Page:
In the early 1960s, AI pioneer Herbert Simon observed that in a span of two decades, machines will match the cognitive abilities of humankind. Predictions like these motivated theorists, sceptics and thinkers from a cross-section of domains to find ways to use computers to perform routine tasks. From Heron’s Automatons in the first century to Google’s Deep Mind in the 21st century, mankind has yearned to make machines more ‘human’.
General Artificial Intelligence
The latest developments in AI, especially in the applications of Generative Adversarial Networks (GANs), can help researchers tackle the final frontier for replicating human intelligence. With a new paper being released every week, GANs are proving to be a front-runner for achieving the ultimate — General AI (AGI).
With the publication of this paper in 2014, applications of GANs have witnessed a tremendous growth. A noteworthy point is that there is a spike in the number of papers on GANs which is relatively higher than on contemporary deep learning architectures.
GANs can help machines plug in the last piece in the puzzle that is General AI. For example, GANs are now capable of creating realistic images out of the noise.
Do Whatever You GAN
GANs have advanced to a point where they can pick up trivial expressions denoting significant human emotions. For example, the notorious Deep Fakes deployed GAN architecture and reconstructed faces and torsos in three-dimensional space.
Here is an example where you can see how the network takes the input involving different sexes and gives a gender-specific output.
Celebrated computer scientist Yann Lecun observed, “GANs and the variations that are now being proposed is the most interesting idea in the last 10 years in ML, in my opinion.” Here are few applications which stand as a testimony to Lecun’s prognosis:
- WaveGANs can synthesise audio outputs which are previously thought to be invertible. It boasts of creating a coherent intelligent speech in an unsupervised setting. An analogy can be drawn from image-generating GANs to generate video. It could further be trained on an RNN to generate plausible sequences of latent vectors.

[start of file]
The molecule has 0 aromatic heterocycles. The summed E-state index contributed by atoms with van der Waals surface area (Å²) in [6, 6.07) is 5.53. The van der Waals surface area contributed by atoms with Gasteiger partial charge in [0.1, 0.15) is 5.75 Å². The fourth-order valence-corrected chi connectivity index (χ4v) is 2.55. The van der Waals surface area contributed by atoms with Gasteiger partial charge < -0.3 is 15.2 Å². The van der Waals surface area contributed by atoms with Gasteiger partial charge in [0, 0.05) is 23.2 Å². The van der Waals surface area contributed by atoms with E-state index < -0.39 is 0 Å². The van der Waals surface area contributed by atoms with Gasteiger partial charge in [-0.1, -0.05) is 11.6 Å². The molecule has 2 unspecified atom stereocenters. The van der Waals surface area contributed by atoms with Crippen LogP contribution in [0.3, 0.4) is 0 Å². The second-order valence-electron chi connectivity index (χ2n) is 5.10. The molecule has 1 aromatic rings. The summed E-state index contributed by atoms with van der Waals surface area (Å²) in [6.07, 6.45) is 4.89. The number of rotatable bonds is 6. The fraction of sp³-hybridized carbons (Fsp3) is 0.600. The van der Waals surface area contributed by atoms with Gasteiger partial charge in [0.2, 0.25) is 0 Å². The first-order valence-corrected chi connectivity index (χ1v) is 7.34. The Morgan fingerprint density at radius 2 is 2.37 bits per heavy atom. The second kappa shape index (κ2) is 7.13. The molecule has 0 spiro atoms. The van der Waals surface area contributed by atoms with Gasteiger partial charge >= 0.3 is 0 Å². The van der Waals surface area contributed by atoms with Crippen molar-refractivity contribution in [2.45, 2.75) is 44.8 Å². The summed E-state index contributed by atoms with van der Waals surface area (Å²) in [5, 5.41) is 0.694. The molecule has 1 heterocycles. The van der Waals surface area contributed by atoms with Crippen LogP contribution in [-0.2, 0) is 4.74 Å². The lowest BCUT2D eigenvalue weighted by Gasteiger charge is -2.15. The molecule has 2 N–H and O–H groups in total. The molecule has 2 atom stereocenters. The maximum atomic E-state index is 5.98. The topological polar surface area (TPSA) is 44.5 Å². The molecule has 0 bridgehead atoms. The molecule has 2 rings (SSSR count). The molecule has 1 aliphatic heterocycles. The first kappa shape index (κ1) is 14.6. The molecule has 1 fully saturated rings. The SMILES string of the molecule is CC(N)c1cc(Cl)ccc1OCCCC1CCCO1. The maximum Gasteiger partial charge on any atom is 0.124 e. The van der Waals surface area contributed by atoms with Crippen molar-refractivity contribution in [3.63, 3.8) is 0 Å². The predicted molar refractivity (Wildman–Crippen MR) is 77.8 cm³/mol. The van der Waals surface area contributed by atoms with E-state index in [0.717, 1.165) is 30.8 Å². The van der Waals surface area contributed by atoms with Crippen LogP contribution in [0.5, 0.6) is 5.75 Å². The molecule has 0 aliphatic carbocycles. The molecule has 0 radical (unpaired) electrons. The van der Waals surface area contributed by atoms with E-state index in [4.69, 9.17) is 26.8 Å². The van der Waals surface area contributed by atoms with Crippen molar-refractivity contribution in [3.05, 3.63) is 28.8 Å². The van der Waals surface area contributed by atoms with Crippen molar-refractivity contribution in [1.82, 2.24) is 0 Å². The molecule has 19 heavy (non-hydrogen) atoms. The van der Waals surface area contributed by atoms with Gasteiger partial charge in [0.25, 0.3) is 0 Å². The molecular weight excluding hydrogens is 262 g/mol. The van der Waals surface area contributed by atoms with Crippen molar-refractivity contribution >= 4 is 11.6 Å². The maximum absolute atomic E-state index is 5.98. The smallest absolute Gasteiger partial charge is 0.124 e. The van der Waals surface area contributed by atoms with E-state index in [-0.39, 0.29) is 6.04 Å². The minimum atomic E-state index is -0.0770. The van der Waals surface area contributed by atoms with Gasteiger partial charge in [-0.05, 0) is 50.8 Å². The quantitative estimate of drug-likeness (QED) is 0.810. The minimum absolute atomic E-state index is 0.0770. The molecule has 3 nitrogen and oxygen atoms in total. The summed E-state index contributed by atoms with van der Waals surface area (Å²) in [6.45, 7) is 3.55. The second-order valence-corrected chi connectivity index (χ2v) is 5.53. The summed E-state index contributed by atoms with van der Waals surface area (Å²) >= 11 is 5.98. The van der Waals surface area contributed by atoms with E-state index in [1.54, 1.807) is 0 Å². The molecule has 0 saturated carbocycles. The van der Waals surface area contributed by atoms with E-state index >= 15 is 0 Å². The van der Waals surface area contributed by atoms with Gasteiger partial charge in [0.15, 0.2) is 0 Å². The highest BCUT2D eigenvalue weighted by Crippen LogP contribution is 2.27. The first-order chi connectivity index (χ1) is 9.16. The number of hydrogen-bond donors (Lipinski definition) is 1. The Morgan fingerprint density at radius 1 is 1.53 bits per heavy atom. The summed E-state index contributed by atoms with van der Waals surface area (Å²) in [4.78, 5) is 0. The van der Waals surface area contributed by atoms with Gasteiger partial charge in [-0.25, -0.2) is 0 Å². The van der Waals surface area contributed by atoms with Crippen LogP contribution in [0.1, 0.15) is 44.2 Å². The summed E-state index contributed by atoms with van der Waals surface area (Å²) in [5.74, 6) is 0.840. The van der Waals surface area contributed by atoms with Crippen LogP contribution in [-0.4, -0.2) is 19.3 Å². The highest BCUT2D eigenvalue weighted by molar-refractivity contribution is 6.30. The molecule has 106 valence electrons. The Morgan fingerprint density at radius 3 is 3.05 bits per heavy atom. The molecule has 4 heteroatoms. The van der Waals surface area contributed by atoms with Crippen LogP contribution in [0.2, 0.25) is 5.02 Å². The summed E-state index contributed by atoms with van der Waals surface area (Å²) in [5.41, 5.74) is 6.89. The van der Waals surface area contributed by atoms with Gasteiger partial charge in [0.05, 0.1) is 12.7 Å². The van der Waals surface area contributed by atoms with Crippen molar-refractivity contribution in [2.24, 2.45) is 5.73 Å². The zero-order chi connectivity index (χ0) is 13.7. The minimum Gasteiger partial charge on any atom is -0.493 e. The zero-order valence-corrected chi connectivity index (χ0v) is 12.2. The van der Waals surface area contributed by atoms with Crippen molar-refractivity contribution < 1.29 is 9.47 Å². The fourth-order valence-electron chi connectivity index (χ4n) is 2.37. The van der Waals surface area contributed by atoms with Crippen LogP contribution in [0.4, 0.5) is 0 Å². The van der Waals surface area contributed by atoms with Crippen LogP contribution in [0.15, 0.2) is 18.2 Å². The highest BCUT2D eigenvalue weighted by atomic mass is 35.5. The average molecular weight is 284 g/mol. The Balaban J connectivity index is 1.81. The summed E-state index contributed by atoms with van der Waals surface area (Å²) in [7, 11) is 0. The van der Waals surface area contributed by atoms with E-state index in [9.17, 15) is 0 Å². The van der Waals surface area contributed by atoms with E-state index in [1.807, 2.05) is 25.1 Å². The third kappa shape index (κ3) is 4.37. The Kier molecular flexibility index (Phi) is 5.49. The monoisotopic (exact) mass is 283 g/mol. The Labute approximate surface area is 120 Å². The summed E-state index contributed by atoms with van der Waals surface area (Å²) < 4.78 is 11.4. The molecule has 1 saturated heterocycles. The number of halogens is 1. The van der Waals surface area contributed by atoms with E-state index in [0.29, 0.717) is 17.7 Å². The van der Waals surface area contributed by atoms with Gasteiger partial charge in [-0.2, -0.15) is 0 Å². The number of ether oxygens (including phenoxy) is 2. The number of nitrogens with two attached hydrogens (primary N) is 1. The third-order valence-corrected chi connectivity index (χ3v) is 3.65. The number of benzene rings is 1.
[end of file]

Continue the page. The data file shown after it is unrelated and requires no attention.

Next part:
- InfoGAN manages to disintegrate representations and maximise the mutual information gained from latent variables. It marvels at differentiating between writing styles and pose from the lighting of 3D rendered images.
- While existing models can synthesise images based on global constraints such as a class label or caption, they do not provide control over pose or object location. Generative Adversarial What-Where Network (GAWWN), synthesises images describing what content to draw in which location.
- Projective generative adversarial networks(PrGANs) trains a deep generative model of 3D shapes whose projections match the distributions of the input 2D views. It allows us to predict 3D, viewpoint, and generate novel views from an input image in a completely unsupervised manner.
- Face Conditional Generative Adversarial Network(FCGAN) can generate high-resolution facial images from little to no prior information. Skip layers are used extensively in the sub-networks to improve the convergence speed. This can be used in curbing unwanted activities in urban areas and improving surveillance.
- A simple architecture, the Location-Aware Generative Adversarial Network (LAGAN), learns to produce realistic radiation patterns from simulated high energy particle collisions. This is a phenomenal achievement in linking generative machine learning and particle physics to produce 2D representations of energy depositions from particles interactions.
GANs can even learn to synthesise speech correlated to intricate human expressions, corresponding head pose or eye gaze. This further can be applied to diagnose depression or other mental disorders in its infancy. The meteoric rise in the popularity of GANs has been accompanied by its equally increasing capability to reach domains which have been immune to AI.
Variable auto-encoders can tweak in some of GANs’ powers (AAE) and help produce high-resolution images for research in molecular biology which further can be used for monitoring molecules of cancerous cells.
GANS — the real breakthrough in AI
GANs have made considerable noise in research circles. In the case of GANs, many parallels can be drawn from past networks which have been durable to sustain competition and flexible enough to integrate with new methodologies. These networks facilitate unforeseen hybridisation and the ease with which they merge pre-existing models makes them robust and undeniable.
From emoting super-realistic expressions to exploring deep space, from bridging the human-machine empathetic disconnect to introducing new art forms, GANs have it all covered. If AI research can be likened to probing a dark room then GANs might be the switch we have been looking for.
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